CINCINNATI — Scooter Gennett’s tan bat leaned against his locker, the sweet spot streaked by its historic connections. The ball from homer No. 4 was off somewhere getting authenticated and marked. His cellphone was jammed with 270 texts of congratulations.
And the diminutive utility player — how was he holding up a day after his totally improbable, historically unforgettable night?
“It’s pretty unreal,” said Gennett, who became the first Cincinnati player to hit four homers in a game. “Just being a Reds fan all my life, to be able to do this is just unbelievable. It’s sinking in more and more, but it’ll probably really hit home in the off-season, when I have some downtime. Right now, it’s like a normal day.”
Nothing normal about his last 24 hours. Or his season, for that matter.
The Reds claimed the Cincinnati native off waivers from Milwaukee during spring training, looking to upgrade their bench with a utility player who can do a little bit of everything. He wound up starting in left field on Tuesday night (June 6) because Scott Schebler needed one more day to recover from a sore shoulder.
Gennett singled home a run in his first at-bat. The next time he came up, the bases were loaded and he worked Adam Wainwright to a full count. Gennett barely fouled off a nasty breaking pitch — flicked it with the very end of his bat — and then homered on the next pitch.
And that was just the start.
He hit a two-run homer, a solo shot, and another two-run homer in the eighth inning of a 13-1 win. Gennett became the 17th major leaguer — and the first Reds player — to hit four in a game. He tied the club record with 10 RBIs. He became the first player to have five hits, four homers and 10 RBIs in a game. And he joined the Cardinals’ Mark Whiten as the only players to have a grand slam among their four homers.
Whew! How does anybody process all of that on the ride home from the ballpark?
“To be honest, I felt kind of normal, just like a normal game,” he said. “I think I’m just wired to deal with it that way. It was kind of surprising, though. I never thought I’d hit four home runs in a game, and to do it and feel normal afterward is pretty crazy.”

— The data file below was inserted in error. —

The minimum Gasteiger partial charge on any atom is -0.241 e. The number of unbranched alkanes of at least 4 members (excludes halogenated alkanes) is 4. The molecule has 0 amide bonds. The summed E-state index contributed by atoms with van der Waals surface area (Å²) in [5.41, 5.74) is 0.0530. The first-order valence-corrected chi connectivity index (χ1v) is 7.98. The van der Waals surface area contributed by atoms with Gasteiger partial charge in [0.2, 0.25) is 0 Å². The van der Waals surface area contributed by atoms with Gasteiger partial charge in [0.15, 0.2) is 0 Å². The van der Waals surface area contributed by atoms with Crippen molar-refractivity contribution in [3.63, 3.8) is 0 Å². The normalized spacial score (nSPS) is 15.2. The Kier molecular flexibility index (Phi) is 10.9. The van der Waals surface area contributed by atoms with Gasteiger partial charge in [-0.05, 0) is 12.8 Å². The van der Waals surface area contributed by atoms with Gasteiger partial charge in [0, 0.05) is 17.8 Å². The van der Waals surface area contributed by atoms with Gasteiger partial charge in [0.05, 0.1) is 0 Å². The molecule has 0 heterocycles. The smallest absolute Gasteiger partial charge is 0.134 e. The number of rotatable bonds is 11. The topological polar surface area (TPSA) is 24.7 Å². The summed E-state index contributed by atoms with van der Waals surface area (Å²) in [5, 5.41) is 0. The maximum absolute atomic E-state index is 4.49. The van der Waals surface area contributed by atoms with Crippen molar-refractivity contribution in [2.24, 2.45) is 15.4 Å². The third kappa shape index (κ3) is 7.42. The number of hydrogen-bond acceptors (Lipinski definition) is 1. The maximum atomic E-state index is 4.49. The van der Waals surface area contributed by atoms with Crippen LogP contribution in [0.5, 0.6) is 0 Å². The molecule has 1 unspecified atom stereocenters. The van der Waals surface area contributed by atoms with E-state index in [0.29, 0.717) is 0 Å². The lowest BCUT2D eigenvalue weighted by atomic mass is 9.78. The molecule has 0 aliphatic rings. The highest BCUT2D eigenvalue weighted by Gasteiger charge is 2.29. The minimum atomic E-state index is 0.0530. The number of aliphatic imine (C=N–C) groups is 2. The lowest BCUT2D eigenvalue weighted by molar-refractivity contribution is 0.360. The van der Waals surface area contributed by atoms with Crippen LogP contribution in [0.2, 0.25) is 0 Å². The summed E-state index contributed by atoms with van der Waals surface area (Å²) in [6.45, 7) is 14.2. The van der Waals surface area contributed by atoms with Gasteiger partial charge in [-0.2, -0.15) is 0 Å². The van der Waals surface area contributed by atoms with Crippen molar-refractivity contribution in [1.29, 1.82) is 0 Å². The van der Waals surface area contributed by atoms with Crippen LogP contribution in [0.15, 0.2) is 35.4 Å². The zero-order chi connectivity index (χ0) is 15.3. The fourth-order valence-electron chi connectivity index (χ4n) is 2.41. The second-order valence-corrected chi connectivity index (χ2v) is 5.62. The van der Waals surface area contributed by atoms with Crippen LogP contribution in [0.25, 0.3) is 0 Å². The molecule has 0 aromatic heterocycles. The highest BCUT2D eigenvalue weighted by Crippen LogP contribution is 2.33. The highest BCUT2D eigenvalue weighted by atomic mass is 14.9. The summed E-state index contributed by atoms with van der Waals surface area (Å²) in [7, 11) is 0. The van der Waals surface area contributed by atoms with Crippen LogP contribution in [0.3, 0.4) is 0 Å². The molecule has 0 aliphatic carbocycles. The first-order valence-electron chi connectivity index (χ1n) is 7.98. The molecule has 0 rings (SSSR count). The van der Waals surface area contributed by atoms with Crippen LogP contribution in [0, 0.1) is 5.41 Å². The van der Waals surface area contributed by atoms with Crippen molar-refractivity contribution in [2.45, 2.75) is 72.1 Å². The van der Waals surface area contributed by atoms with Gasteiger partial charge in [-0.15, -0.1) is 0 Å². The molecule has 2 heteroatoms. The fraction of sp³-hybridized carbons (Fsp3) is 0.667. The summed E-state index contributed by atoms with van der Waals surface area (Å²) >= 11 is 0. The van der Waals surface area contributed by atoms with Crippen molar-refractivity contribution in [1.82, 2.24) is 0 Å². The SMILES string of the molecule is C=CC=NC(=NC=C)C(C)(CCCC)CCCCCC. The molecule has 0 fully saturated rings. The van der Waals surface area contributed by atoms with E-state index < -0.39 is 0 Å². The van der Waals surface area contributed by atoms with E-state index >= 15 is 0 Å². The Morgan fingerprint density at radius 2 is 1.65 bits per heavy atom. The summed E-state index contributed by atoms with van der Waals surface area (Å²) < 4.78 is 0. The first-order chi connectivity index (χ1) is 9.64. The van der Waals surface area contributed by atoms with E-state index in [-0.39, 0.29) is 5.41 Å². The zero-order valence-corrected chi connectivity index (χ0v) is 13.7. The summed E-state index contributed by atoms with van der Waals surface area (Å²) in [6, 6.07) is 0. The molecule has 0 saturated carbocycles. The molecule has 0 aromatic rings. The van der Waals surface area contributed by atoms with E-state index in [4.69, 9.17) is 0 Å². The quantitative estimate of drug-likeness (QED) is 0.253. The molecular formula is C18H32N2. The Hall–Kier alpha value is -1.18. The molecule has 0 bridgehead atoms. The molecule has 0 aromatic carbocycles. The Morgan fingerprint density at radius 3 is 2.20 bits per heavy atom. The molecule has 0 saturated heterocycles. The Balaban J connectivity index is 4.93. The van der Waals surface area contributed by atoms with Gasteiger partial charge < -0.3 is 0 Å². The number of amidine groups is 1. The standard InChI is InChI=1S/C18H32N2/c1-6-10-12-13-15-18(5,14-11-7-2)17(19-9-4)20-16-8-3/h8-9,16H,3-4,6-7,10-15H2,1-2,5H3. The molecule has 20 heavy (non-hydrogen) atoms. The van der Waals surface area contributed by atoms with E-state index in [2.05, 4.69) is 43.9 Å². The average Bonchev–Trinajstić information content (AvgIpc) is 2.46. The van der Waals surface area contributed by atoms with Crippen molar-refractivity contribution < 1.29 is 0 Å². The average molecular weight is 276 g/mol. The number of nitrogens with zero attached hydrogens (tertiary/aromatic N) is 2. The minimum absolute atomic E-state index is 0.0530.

He had another swing at history on Wednesday night, a chance to become the first player with a homer in five consecutive at-bats. Instead, he grounded into a double play on the first pitch from Lance Lynn.
The 5-foot-10 utility player had only 38 career homers before Tuesday’s game, with only one multi-homer game in his career. Some seasons, he hit little more than four.
He’s thankful that the Cardinals chose to pitch to him in the eighth inning rather than pitch around him. He missed on a big swing against John Brebbia, and then hit the next pitch solidly — leaving one of those streaks on the barrel — for homer No. 4.
“Yeah, that did surprise me a little bit,” Gennett said. “At the same time, they compete over there. The Cardinals are a team that have a lot of respect for this game and playing the game hard and not giving in.”
Afterward, he changed out of his uniform — it’s headed for Cooperstown for a temporary display — did countless interviews, and went home with his wife and a close friend who is visiting. He walked his dog and talked to his parents by phone.
“I’m sure they were both crying,” Gennett said. “My dad (Joe) is a pretty strong guy. To hear him kind of choke up was a little different. I told him there’s no crying in baseball. It was special, for sure.”
He got eight hours of sleep and was back at the ballpark on Wednesday, batting seventh — two spots lower in the order — and playing second base.
While most of his stuff was headed to the Hall of Fame for temporary display, he kept the bat, which he began using on Monday night and ended an 0-for-19 slump. Gennett figured there might be a few more surprises left in the scarred wood.
“I want to keep using it because it’s working for me right now,” he said.
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